Participants can choose between a half marathon or full marathon for one or multiple days. Each race begins at 5 am and, because the park is dark until sunrise, a head lamp or flashlight is a necessity. After an initial 1.2 mile loop around the parking lot, we then do 5 laps around the greenway. Even when I have been completely alone on several laps I have never felt nervous or anxious and amazingly enough I have never been lost (the course is marked with floured arrows).

Joyce and I and our husbands, Ray and Darcy, stayed at a convenient Residence Inn, where we had access to rooms with kitchenettes complete with refrigerators, microwaves, and range top. We stocked up on easy to heat and eat food and drink at a nearby Publix. I packed 4 suitcases with clothes and shoes and every other essential I could think of. Because the weather was so variable (hot then cold then rainy then cold and rainy), it was hard to bring everything. Looking back, I definitely wished I had packed more cold weather togs, especially for the last few days.

I tried to take notes each evening about that day’s race but – to be honest – I was so exhausted after I finished, that showering, changing into clean clothes, and resting was about all I could do. I didn’t read or knit much, just dozed, read email, or did crossword puzzles until I fell asleep.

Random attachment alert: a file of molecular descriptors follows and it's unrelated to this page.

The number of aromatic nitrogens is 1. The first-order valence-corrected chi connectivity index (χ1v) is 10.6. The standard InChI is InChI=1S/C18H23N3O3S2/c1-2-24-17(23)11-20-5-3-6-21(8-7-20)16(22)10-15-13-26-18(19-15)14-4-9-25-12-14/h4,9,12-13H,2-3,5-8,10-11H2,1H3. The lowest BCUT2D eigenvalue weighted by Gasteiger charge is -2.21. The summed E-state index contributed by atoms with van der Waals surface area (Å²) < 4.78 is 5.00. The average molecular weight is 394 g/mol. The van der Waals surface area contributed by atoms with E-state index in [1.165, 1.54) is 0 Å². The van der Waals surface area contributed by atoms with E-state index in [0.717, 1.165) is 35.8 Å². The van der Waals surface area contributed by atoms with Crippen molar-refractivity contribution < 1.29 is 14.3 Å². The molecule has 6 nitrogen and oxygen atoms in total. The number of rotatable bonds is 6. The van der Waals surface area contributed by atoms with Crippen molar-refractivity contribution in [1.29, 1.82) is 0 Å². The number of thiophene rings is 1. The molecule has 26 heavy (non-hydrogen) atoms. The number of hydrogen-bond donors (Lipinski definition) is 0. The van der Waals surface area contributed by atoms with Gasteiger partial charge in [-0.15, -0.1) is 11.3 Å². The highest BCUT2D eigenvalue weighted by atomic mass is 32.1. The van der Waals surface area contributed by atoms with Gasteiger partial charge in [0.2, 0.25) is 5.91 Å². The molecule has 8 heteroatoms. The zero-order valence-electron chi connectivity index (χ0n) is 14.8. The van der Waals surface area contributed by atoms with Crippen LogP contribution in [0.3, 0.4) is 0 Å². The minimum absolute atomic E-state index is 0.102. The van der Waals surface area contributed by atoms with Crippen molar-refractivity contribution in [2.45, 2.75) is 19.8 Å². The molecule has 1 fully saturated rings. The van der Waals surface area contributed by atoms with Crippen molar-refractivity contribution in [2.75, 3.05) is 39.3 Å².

Here is what I remember:

  • The first two days went without incident. Joyce and I were feeling pretty good, though my left foot was still pretty sore from surgery and I limped my way throughout. Our pace was very similar and we chatted as we walked, which made the hours pass relatively quickly. Our finishing times were not that great, but not terrible either; we rationalized that we were conserving out energy to last through 13 races. Made sense to us. First day, 7:13, and second day, 7:26
  • Day 3 was about the same, though Joyce and I had started to change pace and I finished about 15 minutes ahead of her, despite my attempts to slow down a little. I seem to settle into one regular consistent pace and – unless I am hurting or the weather is abominable – I stick to that pace. This day my time was 7:24, with Joyce perhaps 10 minutes behind me